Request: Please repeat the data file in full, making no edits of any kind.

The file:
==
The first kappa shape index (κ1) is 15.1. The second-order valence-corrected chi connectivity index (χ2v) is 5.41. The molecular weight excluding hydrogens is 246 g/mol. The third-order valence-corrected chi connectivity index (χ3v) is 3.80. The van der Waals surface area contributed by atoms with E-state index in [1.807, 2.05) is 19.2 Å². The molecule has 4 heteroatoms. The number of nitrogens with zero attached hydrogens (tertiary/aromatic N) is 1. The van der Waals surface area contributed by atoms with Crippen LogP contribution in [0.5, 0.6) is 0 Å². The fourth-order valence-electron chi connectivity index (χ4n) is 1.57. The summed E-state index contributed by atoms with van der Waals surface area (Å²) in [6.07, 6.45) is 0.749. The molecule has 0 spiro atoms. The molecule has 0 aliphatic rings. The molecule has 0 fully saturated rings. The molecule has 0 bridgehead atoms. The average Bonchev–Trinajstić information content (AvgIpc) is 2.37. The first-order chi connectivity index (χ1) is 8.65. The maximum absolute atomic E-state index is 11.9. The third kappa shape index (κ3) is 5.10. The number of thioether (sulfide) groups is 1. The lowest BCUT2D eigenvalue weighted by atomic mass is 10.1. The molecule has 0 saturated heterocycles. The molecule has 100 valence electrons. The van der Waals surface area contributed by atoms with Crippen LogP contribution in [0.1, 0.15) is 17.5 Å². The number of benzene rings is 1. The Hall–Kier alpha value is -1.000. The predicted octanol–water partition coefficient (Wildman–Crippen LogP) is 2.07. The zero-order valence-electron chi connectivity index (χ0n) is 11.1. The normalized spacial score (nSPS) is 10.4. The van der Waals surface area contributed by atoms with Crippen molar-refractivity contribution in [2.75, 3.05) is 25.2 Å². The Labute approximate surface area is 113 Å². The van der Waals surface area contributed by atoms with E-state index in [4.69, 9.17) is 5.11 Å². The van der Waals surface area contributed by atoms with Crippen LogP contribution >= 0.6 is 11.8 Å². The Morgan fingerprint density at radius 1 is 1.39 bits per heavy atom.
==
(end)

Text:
The first kappa shape index (κ1) is 15.1. The second-order valence-corrected chi connectivity index (χ2v) is 5.41. The molecular weight excluding hydrogens is 246 g/mol. The third-order valence-corrected chi connectivity index (χ3v) is 3.80. The van der Waals surface area contributed by atoms with E-state index in [1.807, 2.05) is 19.2 Å². The molecule has 4 heteroatoms. The number of nitrogens with zero attached hydrogens (tertiary/aromatic N) is 1. The van der Waals surface area contributed by atoms with Crippen LogP contribution in [0.5, 0.6) is 0 Å². The fourth-order valence-electron chi connectivity index (χ4n) is 1.57. The summed E-state index contributed by atoms with van der Waals surface area (Å²) in [6.07, 6.45) is 0.749. The molecule has 0 spiro atoms. The molecule has 0 aliphatic rings. The molecule has 0 fully saturated rings. The molecule has 0 bridgehead atoms. The average Bonchev–Trinajstić information content (AvgIpc) is 2.37. The first-order chi connectivity index (χ1) is 8.65. The maximum absolute atomic E-state index is 11.9. The third kappa shape index (κ3) is 5.10. The number of thioether (sulfide) groups is 1. The lowest BCUT2D eigenvalue weighted by atomic mass is 10.1. The molecule has 0 saturated heterocycles. The molecule has 100 valence electrons. The van der Waals surface area contributed by atoms with Crippen LogP contribution in [0.1, 0.15) is 17.5 Å². The number of benzene rings is 1. The Hall–Kier alpha value is -1.000. The predicted octanol–water partition coefficient (Wildman–Crippen LogP) is 2.07. The zero-order valence-electron chi connectivity index (χ0n) is 11.1. The normalized spacial score (nSPS) is 10.4. The van der Waals surface area contributed by atoms with Crippen molar-refractivity contribution in [2.75, 3.05) is 25.2 Å². The Labute approximate surface area is 113 Å². The van der Waals surface area contributed by atoms with E-state index in [4.69, 9.17) is 5.11 Å². The van der Waals surface area contributed by atoms with Crippen LogP contribution >= 0.6 is 11.8 Å². The Morgan fingerprint density at radius 1 is 1.39 bits per heavy atom.